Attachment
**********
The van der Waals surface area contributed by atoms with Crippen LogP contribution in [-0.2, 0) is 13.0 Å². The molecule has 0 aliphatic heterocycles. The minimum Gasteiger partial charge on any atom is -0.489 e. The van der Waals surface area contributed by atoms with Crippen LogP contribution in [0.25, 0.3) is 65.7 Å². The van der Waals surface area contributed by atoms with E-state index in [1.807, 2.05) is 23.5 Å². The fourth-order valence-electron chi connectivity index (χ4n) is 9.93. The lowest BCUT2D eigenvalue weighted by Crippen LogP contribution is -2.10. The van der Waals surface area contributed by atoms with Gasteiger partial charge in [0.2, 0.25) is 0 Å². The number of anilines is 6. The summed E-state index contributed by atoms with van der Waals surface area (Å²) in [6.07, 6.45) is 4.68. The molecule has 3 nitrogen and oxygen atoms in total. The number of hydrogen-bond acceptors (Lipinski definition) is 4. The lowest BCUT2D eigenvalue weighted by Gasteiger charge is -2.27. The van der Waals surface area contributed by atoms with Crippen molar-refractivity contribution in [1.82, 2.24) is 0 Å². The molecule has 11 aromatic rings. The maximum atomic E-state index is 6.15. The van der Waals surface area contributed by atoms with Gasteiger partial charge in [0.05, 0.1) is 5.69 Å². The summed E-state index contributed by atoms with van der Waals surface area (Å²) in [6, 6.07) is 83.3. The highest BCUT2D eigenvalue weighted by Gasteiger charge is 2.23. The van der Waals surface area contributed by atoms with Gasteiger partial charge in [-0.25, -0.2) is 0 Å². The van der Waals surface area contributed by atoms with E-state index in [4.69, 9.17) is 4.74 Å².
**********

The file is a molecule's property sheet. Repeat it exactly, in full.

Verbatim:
The van der Waals surface area contributed by atoms with Crippen LogP contribution in [-0.2, 0) is 13.0 Å². The molecule has 0 aliphatic heterocycles. The minimum Gasteiger partial charge on any atom is -0.489 e. The van der Waals surface area contributed by atoms with Crippen LogP contribution in [0.25, 0.3) is 65.7 Å². The van der Waals surface area contributed by atoms with E-state index in [1.807, 2.05) is 23.5 Å². The fourth-order valence-electron chi connectivity index (χ4n) is 9.93. The lowest BCUT2D eigenvalue weighted by Crippen LogP contribution is -2.10. The van der Waals surface area contributed by atoms with Gasteiger partial charge in [0.2, 0.25) is 0 Å². The number of anilines is 6. The summed E-state index contributed by atoms with van der Waals surface area (Å²) in [6.07, 6.45) is 4.68. The molecule has 3 nitrogen and oxygen atoms in total. The number of hydrogen-bond acceptors (Lipinski definition) is 4. The lowest BCUT2D eigenvalue weighted by Gasteiger charge is -2.27. The van der Waals surface area contributed by atoms with Crippen molar-refractivity contribution in [1.82, 2.24) is 0 Å². The molecule has 11 aromatic rings. The maximum atomic E-state index is 6.15. The van der Waals surface area contributed by atoms with Gasteiger partial charge in [0.05, 0.1) is 5.69 Å². The summed E-state index contributed by atoms with van der Waals surface area (Å²) in [6, 6.07) is 83.3. The highest BCUT2D eigenvalue weighted by Gasteiger charge is 2.23. The van der Waals surface area contributed by atoms with Gasteiger partial charge in [-0.25, -0.2) is 0 Å². The van der Waals surface area contributed by atoms with E-state index in [4.69, 9.17) is 4.74 Å².